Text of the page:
Have you ever wished you had a time machine that would allow you go back in history and meet famous people from the past?
I, for one, am still waiting for “the science guys” to come up with one. Until they do, Night At The Museum is the next best thing.
The seventh edition takes place on March 8 in one of the most historical settings in our community, the Heritage Center of Clark County. Beginning at 6 p.m., small groups of guests will take guided tours of the museum.
Visitors will have the chance to interact with the likes of Orville Wright, A.B. Graham, Lillian Gish, Simon Kenton, George Rogers Clark, O.S. Kelly, Shawnee Chief Black Hoof and even President and Mrs. Theodore Roosevelt.
In addition, frontiersmen and sister suffragettes will mix with farmers from the 1920s as the stories of Clark County are told by those who left their mark on our community, state and nation and once used the artifacts on display in the museum. Dancers will grace the entry hall.
The infamous Fair at New Boston “Ratcatcher” will make sure that no “vermin” will bother visitors. Uniformed soldiers from the Revolutionary War to the Cold War will inhabit the military section.
A reception wraps up the evening in the Hellmuth Rotating Gallery on the second floor.
My experience with the event started several years ago, when I was asked to portray Gus Sun, the booking agent for world-renowned entertainers like Gish, the Marx Brothers, Mae West, Bob Hope, Eddie Cantor, W.C. Fields and Burns and Allen. Sun built the Regent Theatre on South Limestone Street in downtown Springfield, and when he had his office there, it was one of the busiest Western Union telegram sites in the country.
The evening is certainly both educational and entertaining for people of all ages. And it provides a wonderful opportunity to see the Clark County Historical Society’s excellent collection of artifacts and exhibits.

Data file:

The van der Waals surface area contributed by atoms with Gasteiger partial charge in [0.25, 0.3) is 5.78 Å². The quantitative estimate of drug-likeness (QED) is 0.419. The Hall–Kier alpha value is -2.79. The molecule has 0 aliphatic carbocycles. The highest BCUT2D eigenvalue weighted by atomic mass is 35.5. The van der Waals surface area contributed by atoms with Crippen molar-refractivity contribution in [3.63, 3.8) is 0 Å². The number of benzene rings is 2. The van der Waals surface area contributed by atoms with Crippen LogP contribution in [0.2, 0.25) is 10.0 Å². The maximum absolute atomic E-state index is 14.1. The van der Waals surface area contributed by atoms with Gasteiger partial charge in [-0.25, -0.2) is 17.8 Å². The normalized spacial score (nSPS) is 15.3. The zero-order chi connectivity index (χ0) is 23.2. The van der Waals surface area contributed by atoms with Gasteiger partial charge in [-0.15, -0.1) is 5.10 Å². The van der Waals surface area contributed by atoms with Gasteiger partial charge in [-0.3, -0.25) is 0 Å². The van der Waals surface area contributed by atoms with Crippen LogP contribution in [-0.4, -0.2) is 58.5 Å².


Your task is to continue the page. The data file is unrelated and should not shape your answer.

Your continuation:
Night at the Museum is presented by the Clark County Historical Society and the George Rogers Clark Heritage Association, and proceeds benefit both organizations.
Organizer Pam Cottrell calls it “a nice fundraiser for both of us,” adding “it’s a nice way to get the word out about all the wonderful historical venues in the community.”
The event has been recognized by the Ohio Local History Alliance for its outstanding achievement in Local History Outreach. The alliance is affiliated with the Ohio Historical Society.
Readers of this column know of my fondness for history, especially of the local variety. Our community is blessed with a rich heritage and I have been fortunate to learn most of it through interviewing and interacting with people who are much more knowledgeable about it than I am.
Many of those who take part in Night at the Museum are living history specialists who are also involved in the various local historical groups and events that take place throughout the year, including the Fair at New Boston, Crabill House, Davidson Interpretive Center and Hertzler House. Some have spent years researching their characters and portray them on a regular basis at various places throughout the year.
There are many ways to learn history. But living history — allowing people to learn in a hands-on manner and to experience the material — is far more effective. Night at the Museum provides that opportunity for people of all ages.
Advance reservations are necessary for the tours that begin at 10 minute intervals. Reserve a tour by calling 937-324-0657, visiting the Heritage Center at 117 S. Fountain Ave. or at www.grcha.org. Adult admission is $12, $10 for members of George Rogers Clark Heritage Association and the Clark County Historical Society, $5 for those younger than 18.
Contact this writer at Darryl.Bauer@cmgohio.com or 937-328-0341.
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